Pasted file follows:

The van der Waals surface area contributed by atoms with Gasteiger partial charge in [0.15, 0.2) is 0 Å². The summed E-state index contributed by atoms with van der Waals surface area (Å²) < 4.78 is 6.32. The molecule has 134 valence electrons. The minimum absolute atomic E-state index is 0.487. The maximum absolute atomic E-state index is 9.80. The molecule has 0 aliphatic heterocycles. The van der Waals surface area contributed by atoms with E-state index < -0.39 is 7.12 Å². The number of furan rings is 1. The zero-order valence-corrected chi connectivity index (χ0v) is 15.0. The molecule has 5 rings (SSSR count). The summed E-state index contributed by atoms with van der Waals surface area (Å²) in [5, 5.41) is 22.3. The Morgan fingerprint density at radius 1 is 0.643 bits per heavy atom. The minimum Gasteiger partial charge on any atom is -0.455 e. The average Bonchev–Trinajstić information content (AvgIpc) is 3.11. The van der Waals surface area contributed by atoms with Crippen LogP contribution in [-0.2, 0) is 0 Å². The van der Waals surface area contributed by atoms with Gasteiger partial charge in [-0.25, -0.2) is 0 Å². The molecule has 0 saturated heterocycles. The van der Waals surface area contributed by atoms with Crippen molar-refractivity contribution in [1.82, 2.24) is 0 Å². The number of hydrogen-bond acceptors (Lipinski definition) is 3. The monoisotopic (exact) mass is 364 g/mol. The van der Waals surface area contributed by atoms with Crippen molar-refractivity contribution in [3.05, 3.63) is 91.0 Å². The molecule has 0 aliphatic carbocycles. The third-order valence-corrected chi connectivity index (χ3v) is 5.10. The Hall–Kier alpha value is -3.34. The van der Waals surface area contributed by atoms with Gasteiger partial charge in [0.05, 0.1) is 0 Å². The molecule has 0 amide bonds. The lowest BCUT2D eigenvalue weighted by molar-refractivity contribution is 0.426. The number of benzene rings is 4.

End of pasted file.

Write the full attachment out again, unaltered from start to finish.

The van der Waals surface area contributed by atoms with Gasteiger partial charge in [0.15, 0.2) is 0 Å². The summed E-state index contributed by atoms with van der Waals surface area (Å²) < 4.78 is 6.32. The molecule has 134 valence electrons. The minimum absolute atomic E-state index is 0.487. The maximum absolute atomic E-state index is 9.80. The molecule has 0 aliphatic heterocycles. The van der Waals surface area contributed by atoms with E-state index < -0.39 is 7.12 Å². The number of furan rings is 1. The zero-order valence-corrected chi connectivity index (χ0v) is 15.0. The molecule has 5 rings (SSSR count). The summed E-state index contributed by atoms with van der Waals surface area (Å²) in [5, 5.41) is 22.3. The Morgan fingerprint density at radius 1 is 0.643 bits per heavy atom. The minimum Gasteiger partial charge on any atom is -0.455 e. The average Bonchev–Trinajstić information content (AvgIpc) is 3.11. The van der Waals surface area contributed by atoms with Crippen LogP contribution in [-0.2, 0) is 0 Å². The van der Waals surface area contributed by atoms with Gasteiger partial charge in [-0.25, -0.2) is 0 Å². The molecule has 0 saturated heterocycles. The van der Waals surface area contributed by atoms with Crippen molar-refractivity contribution in [1.82, 2.24) is 0 Å². The number of hydrogen-bond acceptors (Lipinski definition) is 3. The monoisotopic (exact) mass is 364 g/mol. The van der Waals surface area contributed by atoms with Crippen molar-refractivity contribution in [3.05, 3.63) is 91.0 Å². The molecule has 0 aliphatic carbocycles. The third-order valence-corrected chi connectivity index (χ3v) is 5.10. The Hall–Kier alpha value is -3.34. The van der Waals surface area contributed by atoms with Gasteiger partial charge in [0.05, 0.1) is 0 Å². The molecule has 0 amide bonds. The lowest BCUT2D eigenvalue weighted by molar-refractivity contribution is 0.426. The number of benzene rings is 4.